Through a series of penetrating conversations originally published in the New York Times and the Los Angeles Review of Books, Brad Evans and Natasha Lennard talk with a wide range of cutting edge thinkers--including Oliver Stone, Simon Critchley, and Elaine Scarry--to explore the problem of violence in everyday life, politics, culture, media, language, memory, and the environment. To bring out the best of us, writes Evans, we have to confront the worst of what humans are capable of doing to one another. In short, there is a need to confront the intolerable realities of violence in this world.
These lively, in-depth exchanges among historians, theorists, and artists offer a timely and bracing look at how the increasing expression and acceptance of violence--in all strata of society--has become a defining feature of our times.
Many of us live today with a pervasive sense of unease, worried that our own safety is at risk, or that of our loved ones, or that of people whose bad circumstances appear to us through networked media. Violence feels ever-present. Natasha Lennard and Brad Evans help us to analyze those feelings, talking with a wide range of thinkers in order to gain insight into the worst of what humans do, and challenging us to imagine a world in which violence is no longer a given. Their book is full of surprising insights and intelligent compassion.--Sarah Leonard, co-editor of The Future We Want: Radical Ideas for the New Century
In Violence, Brad Evans and Natasha Lennard have created, alongside their interview subjects, a kaleidoscopic exploration of the concept of violence, in terrains expected and not, in prose taut and unexpectedly gorgeous. Their philosophical rigor provides the reader with an intellectual arsenal against the violence of the current moment.--Molly Crabapple, author of Drawing Blood
We would be wise to read this collection with a similar eye toward service, and in so doing, open ourselves up to the rare mercy of no longer having to stand on our own.--Alana Massey, author of All The Lives I Want
The range of interviews with leading academics, to filmmakers and artists, is impressive, at once immediate and relevant, but also profoundly philosophical. More essentially, though, the conversations underline the need and suggest ways to resist and organize in a visionary way, in the extraordinary times we live in.--Razia Iqbal, BBC News
Notable contemporary thinkers and creators give their individual perspectives in this compelling look at violence. . . . A provocative volume that challenges humanity to correct its runaway course toward an increasingly violent future by learning from its violent past.--Kirkus Reviews
The purpose of the work is to challenge humanity to create more meaningful solutions when it comes to these kinds of violence--or at least to name violence without inadvertently inciting even more anger. . . . passion roars through every chapter . . . This book delivers on what it promises, which is an achievement. --Alison Gately, The Los Angeles Review of Books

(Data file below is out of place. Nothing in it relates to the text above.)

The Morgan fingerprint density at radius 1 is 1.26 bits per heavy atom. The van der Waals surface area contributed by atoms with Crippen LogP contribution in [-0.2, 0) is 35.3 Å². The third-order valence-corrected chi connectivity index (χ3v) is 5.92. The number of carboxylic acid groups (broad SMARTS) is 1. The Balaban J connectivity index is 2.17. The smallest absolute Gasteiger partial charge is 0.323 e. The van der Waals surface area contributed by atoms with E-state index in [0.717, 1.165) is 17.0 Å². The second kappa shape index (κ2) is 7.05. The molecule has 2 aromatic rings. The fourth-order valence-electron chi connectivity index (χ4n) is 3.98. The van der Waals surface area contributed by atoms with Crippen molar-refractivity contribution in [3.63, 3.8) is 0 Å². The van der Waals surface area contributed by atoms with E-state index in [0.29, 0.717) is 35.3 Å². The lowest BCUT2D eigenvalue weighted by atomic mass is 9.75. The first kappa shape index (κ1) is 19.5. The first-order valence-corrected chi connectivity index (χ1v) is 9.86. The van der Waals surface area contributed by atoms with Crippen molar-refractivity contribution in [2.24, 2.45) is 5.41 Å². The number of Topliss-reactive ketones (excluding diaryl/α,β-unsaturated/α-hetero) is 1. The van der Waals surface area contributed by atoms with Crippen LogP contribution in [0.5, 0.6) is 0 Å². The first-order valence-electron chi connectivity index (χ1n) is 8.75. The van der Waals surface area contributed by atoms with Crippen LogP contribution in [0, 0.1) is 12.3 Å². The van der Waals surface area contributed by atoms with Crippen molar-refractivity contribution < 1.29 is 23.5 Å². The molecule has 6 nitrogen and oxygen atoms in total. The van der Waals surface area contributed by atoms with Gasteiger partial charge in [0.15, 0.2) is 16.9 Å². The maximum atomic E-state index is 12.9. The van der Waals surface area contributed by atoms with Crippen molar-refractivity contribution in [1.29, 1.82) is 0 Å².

If you wish to read the intellectualization of violence, Violence is a phenomenal anthology. . . . Brad Evans and Natasha Lennard, the interviewers and the 'authors' of the anthology, have done a remarkable job in bringing together perceptive and intelligent contributors from various fields to scout the reaches of violence. Their piercing questions brought out brilliant responses from the interviewees.--L. Ali Khan, New York Journal of Books
Violence: Humans in Dark Times is an intriguing beginning to a much-needed sustained intellectual and aesthetic response to the horrors of modern times.--Zoe Vorsino
About the Author
Natasha Lennard is a journalist, essayist, and columnist. She is a contributing writer for The Intercept and her work has appeared regularly in The Nation, Esquire, The New York Times, and The New Inquiry, among others. She teaches critical journalism at the New School For Social Research in New York. Her second book, Being Numerous: Essays on Non-Fascist Life, will be published by Verso, May 2019.Brad Evans is a political philosopher, critical theorist and writer, whose work specializes on the problem of violence. The author of some ten books and edited volumes, along with over fifty academic and media articles, he serves as Professor of Political Violence & Aesthetics at the University of Bath, UK. He is currently the lead editor for a dedicated section on violence and the arts/critical theory with The Los Angeles Review of Books. He also continues to direct the online resources centre www.historiesofviolence.com Brad's books have been the recipient of prestigious international awards and translated in many languages, including Spanish, Turkish, Korean and German. Among his latest books include Violence: Humans in Dark Times (with Natasha Lennard, City Lights, 2018); Histories of Violence: Post-War Critical Thought (with Terrell Carver, Zed Books, 2017); Portraits of Violence: An Illustrated History of Radical Thinking(with Sean Michael Wilson, New Internationalist, 2016); Disposable Futures: The Seduction of Violence in the Age of the Spectacle (with Henry Giroux, City Lights, 2015), Resilient Life: The Art of Living Dangerously (with Julian Reid, Polity Press, 2014), Liberal Terror (Polity Press, 2013), and Deleuze & Fascism: Security - War - Aesthetics (with Julian Reid, Routledge, 2013). Brad is currently working on a number of book projects, including The Atrocity Exhibition: Life in an Age of Total Violence (The Los Angeles Review of Books Press, 2019) and Ecce Humanitas: Beholding the Pain of Humanity (Columbia University Press, 2020). He is also working on a project that explores the aesthetics of human disappearance, while writing in his spare time a work of fiction. Website: www.brad-evans.co.uk